Rainbow Gathering screenshot

The 2018 annual National Rainbow Gathering was held in the Chattahoochee National Forest in northern Georgia.

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The Rainbow Family counterculture group will hold its 2020 national gathering in a location near Riggins, the U.S Forest Service announced Saturday.

After initially looking at locations in the upper Lochsa River basin, the group finally settled on an area near Forest Service Road 241 in the Race Creek drainage of the Salmon River Ranger District.

The annual Rainbow Family gathering attracts a loose-knit group of people from around the United States and other nations “to pursue social and spiritual activities and pray for world peace,” the Forest Services noted in a news release. “Crowds range from 2,000 to 10,000 forest visitors.”

“We understand there may be impacts to our community, our neighbors and other forest visitors,” Nez Perce-Clearwater National Forest Supervisor Cheryl Probert said. “We’re working hard to minimize effects to our local communities and the environment. All visitors to the national forest are expected to obey federal, state and local laws and regulations, and we take the enforcement of these laws very seriously.”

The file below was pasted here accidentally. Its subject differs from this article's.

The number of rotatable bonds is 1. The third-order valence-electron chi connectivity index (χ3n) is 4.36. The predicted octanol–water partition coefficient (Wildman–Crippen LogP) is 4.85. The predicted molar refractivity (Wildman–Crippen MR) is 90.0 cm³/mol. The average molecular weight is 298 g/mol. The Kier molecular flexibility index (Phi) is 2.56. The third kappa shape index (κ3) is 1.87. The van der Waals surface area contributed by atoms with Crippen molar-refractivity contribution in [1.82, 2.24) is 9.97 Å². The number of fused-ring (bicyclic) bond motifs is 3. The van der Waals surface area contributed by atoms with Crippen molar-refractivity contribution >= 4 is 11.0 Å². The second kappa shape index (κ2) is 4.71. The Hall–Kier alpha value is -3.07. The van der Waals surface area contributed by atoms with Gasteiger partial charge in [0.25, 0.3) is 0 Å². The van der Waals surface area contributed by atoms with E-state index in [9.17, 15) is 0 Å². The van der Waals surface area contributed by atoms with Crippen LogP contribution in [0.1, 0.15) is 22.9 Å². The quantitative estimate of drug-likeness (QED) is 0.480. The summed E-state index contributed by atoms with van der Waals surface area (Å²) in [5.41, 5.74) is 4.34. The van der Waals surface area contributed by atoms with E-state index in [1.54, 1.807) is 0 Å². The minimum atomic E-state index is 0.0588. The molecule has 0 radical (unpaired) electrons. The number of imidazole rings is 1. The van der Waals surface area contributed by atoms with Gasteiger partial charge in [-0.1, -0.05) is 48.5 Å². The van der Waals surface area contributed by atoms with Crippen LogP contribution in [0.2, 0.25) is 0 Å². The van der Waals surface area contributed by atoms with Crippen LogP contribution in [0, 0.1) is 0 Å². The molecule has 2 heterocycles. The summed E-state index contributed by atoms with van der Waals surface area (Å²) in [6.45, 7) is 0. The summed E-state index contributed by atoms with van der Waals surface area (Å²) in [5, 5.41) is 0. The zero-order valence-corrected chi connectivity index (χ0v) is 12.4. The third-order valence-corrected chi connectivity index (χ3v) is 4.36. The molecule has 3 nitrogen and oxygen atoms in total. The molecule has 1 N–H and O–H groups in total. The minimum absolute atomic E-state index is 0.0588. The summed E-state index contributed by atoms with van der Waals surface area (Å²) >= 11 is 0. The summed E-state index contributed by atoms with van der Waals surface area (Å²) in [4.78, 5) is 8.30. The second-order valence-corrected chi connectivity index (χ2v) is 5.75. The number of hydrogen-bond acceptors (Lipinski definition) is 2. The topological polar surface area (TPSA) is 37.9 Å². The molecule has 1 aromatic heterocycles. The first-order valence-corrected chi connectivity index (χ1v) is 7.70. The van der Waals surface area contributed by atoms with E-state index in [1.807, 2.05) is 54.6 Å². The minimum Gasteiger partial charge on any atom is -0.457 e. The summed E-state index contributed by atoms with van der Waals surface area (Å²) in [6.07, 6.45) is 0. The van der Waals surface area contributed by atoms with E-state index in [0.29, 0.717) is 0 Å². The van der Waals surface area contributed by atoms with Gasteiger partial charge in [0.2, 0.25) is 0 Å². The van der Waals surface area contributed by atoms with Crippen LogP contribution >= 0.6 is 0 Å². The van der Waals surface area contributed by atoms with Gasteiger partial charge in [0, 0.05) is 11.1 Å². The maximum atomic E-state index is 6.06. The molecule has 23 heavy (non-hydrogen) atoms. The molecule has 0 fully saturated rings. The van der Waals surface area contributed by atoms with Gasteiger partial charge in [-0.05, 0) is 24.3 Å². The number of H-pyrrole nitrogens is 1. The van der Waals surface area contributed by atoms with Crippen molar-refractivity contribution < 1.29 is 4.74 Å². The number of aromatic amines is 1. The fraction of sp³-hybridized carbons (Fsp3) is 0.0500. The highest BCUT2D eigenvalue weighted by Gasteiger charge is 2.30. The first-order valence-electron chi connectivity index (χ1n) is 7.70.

The gathering is scheduled to coincide with the Fourth of July holiday, with the highest concentration of visitors during the first week in July. County and national forest roads in the Slate Creek area could see potential impacts, along with the communities of Grangeville and Riggins.

The Forest Service is mobilizing a national incident team with experience managing these types of events, which will work in conjunction with the Idaho County Sheriff’s Office, the Nez Perce Tribe and other local authorities.

Many longtime participants in the annual gatherings have vowed not to attend this year because of the coronavirus pandemic and are urging others to boycott it as well.

This article first published in the Lewiston Tribune.

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